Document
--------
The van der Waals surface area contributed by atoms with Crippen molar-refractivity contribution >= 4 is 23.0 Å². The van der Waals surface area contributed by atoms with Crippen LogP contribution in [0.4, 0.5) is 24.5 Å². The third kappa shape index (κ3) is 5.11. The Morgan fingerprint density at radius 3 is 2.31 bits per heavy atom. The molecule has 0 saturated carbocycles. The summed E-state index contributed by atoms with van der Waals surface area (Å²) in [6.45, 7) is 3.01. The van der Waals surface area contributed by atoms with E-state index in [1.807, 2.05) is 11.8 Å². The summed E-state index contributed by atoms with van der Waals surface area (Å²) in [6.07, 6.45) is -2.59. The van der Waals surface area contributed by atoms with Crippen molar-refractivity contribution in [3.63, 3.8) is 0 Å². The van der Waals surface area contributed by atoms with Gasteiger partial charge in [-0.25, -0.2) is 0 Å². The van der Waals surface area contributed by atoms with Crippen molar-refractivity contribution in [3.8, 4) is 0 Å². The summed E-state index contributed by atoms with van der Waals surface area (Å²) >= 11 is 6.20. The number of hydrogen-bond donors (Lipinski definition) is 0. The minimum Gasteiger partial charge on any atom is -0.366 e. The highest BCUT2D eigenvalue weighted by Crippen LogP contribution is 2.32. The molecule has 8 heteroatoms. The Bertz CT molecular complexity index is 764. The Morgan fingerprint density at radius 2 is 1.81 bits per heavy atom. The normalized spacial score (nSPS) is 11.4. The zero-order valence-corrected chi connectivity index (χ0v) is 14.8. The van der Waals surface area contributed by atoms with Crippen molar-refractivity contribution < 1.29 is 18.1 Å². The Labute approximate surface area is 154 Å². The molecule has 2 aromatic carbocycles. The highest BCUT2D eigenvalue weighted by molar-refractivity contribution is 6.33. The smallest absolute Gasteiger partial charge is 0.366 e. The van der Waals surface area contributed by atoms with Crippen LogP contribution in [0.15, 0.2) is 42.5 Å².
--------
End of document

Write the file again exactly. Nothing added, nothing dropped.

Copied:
The van der Waals surface area contributed by atoms with Crippen molar-refractivity contribution >= 4 is 23.0 Å². The van der Waals surface area contributed by atoms with Crippen LogP contribution in [0.4, 0.5) is 24.5 Å². The third kappa shape index (κ3) is 5.11. The Morgan fingerprint density at radius 3 is 2.31 bits per heavy atom. The molecule has 0 saturated carbocycles. The summed E-state index contributed by atoms with van der Waals surface area (Å²) in [6.45, 7) is 3.01. The van der Waals surface area contributed by atoms with E-state index in [1.807, 2.05) is 11.8 Å². The summed E-state index contributed by atoms with van der Waals surface area (Å²) in [6.07, 6.45) is -2.59. The van der Waals surface area contributed by atoms with Crippen molar-refractivity contribution in [3.63, 3.8) is 0 Å². The van der Waals surface area contributed by atoms with Gasteiger partial charge in [-0.25, -0.2) is 0 Å². The van der Waals surface area contributed by atoms with Crippen molar-refractivity contribution in [3.8, 4) is 0 Å². The summed E-state index contributed by atoms with van der Waals surface area (Å²) >= 11 is 6.20. The number of hydrogen-bond donors (Lipinski definition) is 0. The minimum Gasteiger partial charge on any atom is -0.366 e. The highest BCUT2D eigenvalue weighted by Crippen LogP contribution is 2.32. The molecule has 8 heteroatoms. The Bertz CT molecular complexity index is 764. The Morgan fingerprint density at radius 2 is 1.81 bits per heavy atom. The normalized spacial score (nSPS) is 11.4. The zero-order valence-corrected chi connectivity index (χ0v) is 14.8. The van der Waals surface area contributed by atoms with Crippen molar-refractivity contribution < 1.29 is 18.1 Å². The Labute approximate surface area is 154 Å². The molecule has 2 aromatic carbocycles. The highest BCUT2D eigenvalue weighted by molar-refractivity contribution is 6.33. The smallest absolute Gasteiger partial charge is 0.366 e. The van der Waals surface area contributed by atoms with Crippen LogP contribution in [0.15, 0.2) is 42.5 Å².